2. The satellites borrowed technology from adjacent industries, such as the smartphone industry
  3. A “consumerization” of space occurred, changing the market from one where only major industry and government could play into one where any small group or university could find $30k and participate.  There was freedom to play and innovate because the costs were so low.

Now, let’s consider the parallels to healthcare for a minute. As with the space companies of old, US healthcare is 1) suffocatingly regulated 2) suffers from huge infrastructure costs and a lack of standardization and is 3) demonstrably resistant to innovation.

Most of these problems stem from the massive “platform” around healthcare that I have discussed before.  The infrastructure around the caregiver (hospital towers, beds, proton accelerators…) need to be supported and this enormous costs need to be passed to the consumer in the form of charges.  Enormous regulation accelerates this problem: restrictions from payers on where patients can be treated (and how)– and from hospital accreditation firms, such as the Joint Commission which, while well intentioned, now proffer of pages of “standards” involving everything from the size of signs to whether nurses can have coffee at their desks.

We have a situation where the traditional US healthcare system can not “flex” or be imaginative in how it delivers service because the “platform” has become too cumbersome, and its service offerings too costly to fail.

What does the future hold? I predict a skinny chassis, collapsing prices and nimble competitors directly competing with the legacy players for market share.  Here are a few possibilities:

  • Inexpensive medical imaging using older but still very good equipment delivered at a discount.
  • An explosion of innovation in the home care, medical monitoring and tele health fields driven by innovators from the IT and communications sectors with adapted consumer grade equipment– leading to a whole range of new possibilities for care, similar to the nano-sats.
  • An explosion of new ideas once the cost of failure drops. Innovative care is hard when errors can cost millions.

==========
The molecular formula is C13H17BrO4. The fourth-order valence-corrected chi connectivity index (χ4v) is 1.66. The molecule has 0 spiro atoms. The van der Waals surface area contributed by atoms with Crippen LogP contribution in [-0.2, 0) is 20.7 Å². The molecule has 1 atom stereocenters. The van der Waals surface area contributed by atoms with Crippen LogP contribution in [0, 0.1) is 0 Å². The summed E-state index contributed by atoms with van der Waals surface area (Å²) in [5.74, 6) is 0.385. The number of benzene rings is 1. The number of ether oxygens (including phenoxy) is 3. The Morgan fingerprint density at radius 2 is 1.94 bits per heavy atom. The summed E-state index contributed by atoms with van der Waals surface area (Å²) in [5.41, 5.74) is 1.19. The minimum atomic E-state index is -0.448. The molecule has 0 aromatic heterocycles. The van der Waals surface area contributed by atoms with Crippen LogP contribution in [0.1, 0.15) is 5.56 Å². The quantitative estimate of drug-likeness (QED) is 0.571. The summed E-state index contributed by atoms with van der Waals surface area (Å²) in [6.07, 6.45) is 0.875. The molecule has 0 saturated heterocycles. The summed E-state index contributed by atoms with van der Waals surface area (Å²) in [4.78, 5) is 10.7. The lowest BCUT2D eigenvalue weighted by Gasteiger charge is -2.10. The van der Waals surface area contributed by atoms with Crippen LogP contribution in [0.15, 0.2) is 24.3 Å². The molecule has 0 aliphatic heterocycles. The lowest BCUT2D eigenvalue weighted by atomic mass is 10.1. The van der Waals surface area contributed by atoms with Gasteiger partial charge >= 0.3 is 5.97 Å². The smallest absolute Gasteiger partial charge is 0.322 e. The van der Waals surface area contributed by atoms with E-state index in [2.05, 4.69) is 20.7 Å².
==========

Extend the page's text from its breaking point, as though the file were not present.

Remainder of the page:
• Standardization of care delivery- not just clinical protocols– but the whole enchilada:  identical hospitals and clinics, optimized and standardized patient flow pathways, consistent team-based interaction.
  • More clever ways of getting care out of the hospital: not just because overnight stays are uncomfortable and inconvenient for many types of care, but because the vertical, hospital-centric chassis has become the NASA tar-pit of healthcare: regulated, expensive, sclerotic and inflexible with massive fixed costs which need to be amortized with every patient transaction.

These are a fascinating set of parallels.  Prepare for lift-off.

  1. THINK this ideal might work for the VS care centers?
    Maybe the new CEO might think of something alone those lines…


    1. Good question Lee- I have high hopes for the new VA chief, the former CEO of Proctor and Gamble. Certainly we can expect more of a consumer focus.

      I can see a number of possible directions for the VA. They will need to decide, first thing, whether to attempt to offer the full range of services in-house versus making more aggressive build/buy decisions with outside vendors. That is, do they remain “vertical” or do they focus on niche service areas such as prosthetics and trauma while purchasing a range of other services (much like a general contractor) from the private sector. Will be interesting to observe.